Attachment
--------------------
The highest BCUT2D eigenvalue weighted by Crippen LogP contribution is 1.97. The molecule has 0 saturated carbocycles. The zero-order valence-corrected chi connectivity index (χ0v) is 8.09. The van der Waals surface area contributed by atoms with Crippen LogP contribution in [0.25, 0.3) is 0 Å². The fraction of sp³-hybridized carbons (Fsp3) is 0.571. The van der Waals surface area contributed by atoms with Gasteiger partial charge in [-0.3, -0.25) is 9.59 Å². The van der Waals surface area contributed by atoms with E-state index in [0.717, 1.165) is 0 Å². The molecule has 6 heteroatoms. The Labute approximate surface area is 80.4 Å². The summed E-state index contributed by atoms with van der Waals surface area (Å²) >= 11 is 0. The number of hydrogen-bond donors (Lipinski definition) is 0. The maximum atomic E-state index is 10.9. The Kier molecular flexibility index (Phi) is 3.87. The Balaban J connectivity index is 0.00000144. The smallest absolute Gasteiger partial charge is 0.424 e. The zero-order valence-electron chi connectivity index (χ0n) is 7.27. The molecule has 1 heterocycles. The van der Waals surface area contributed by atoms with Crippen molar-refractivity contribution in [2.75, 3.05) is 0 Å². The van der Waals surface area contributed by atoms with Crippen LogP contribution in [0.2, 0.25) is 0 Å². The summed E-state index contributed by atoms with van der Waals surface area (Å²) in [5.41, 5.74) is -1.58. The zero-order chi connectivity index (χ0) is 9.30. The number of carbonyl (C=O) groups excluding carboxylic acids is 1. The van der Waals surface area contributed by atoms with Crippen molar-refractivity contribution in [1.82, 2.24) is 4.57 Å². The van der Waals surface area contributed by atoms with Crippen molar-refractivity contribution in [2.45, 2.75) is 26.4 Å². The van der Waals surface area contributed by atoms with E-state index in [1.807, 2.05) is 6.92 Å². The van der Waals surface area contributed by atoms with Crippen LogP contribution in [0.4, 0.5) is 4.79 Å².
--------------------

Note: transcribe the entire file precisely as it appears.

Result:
The highest BCUT2D eigenvalue weighted by Crippen LogP contribution is 1.97. The molecule has 0 saturated carbocycles. The zero-order valence-corrected chi connectivity index (χ0v) is 8.09. The van der Waals surface area contributed by atoms with Crippen LogP contribution in [0.25, 0.3) is 0 Å². The fraction of sp³-hybridized carbons (Fsp3) is 0.571. The van der Waals surface area contributed by atoms with Gasteiger partial charge in [-0.3, -0.25) is 9.59 Å². The van der Waals surface area contributed by atoms with E-state index in [0.717, 1.165) is 0 Å². The molecule has 6 heteroatoms. The Labute approximate surface area is 80.4 Å². The summed E-state index contributed by atoms with van der Waals surface area (Å²) >= 11 is 0. The number of hydrogen-bond donors (Lipinski definition) is 0. The maximum atomic E-state index is 10.9. The Kier molecular flexibility index (Phi) is 3.87. The Balaban J connectivity index is 0.00000144. The smallest absolute Gasteiger partial charge is 0.424 e. The zero-order valence-electron chi connectivity index (χ0n) is 7.27. The molecule has 1 heterocycles. The van der Waals surface area contributed by atoms with Crippen molar-refractivity contribution in [2.75, 3.05) is 0 Å². The van der Waals surface area contributed by atoms with Crippen LogP contribution in [0.2, 0.25) is 0 Å². The summed E-state index contributed by atoms with van der Waals surface area (Å²) in [5.41, 5.74) is -1.58. The zero-order chi connectivity index (χ0) is 9.30. The number of carbonyl (C=O) groups excluding carboxylic acids is 1. The van der Waals surface area contributed by atoms with Crippen molar-refractivity contribution in [1.82, 2.24) is 4.57 Å². The van der Waals surface area contributed by atoms with Crippen molar-refractivity contribution in [2.45, 2.75) is 26.4 Å². The van der Waals surface area contributed by atoms with E-state index in [1.807, 2.05) is 6.92 Å². The van der Waals surface area contributed by atoms with Crippen LogP contribution in [0.4, 0.5) is 4.79 Å².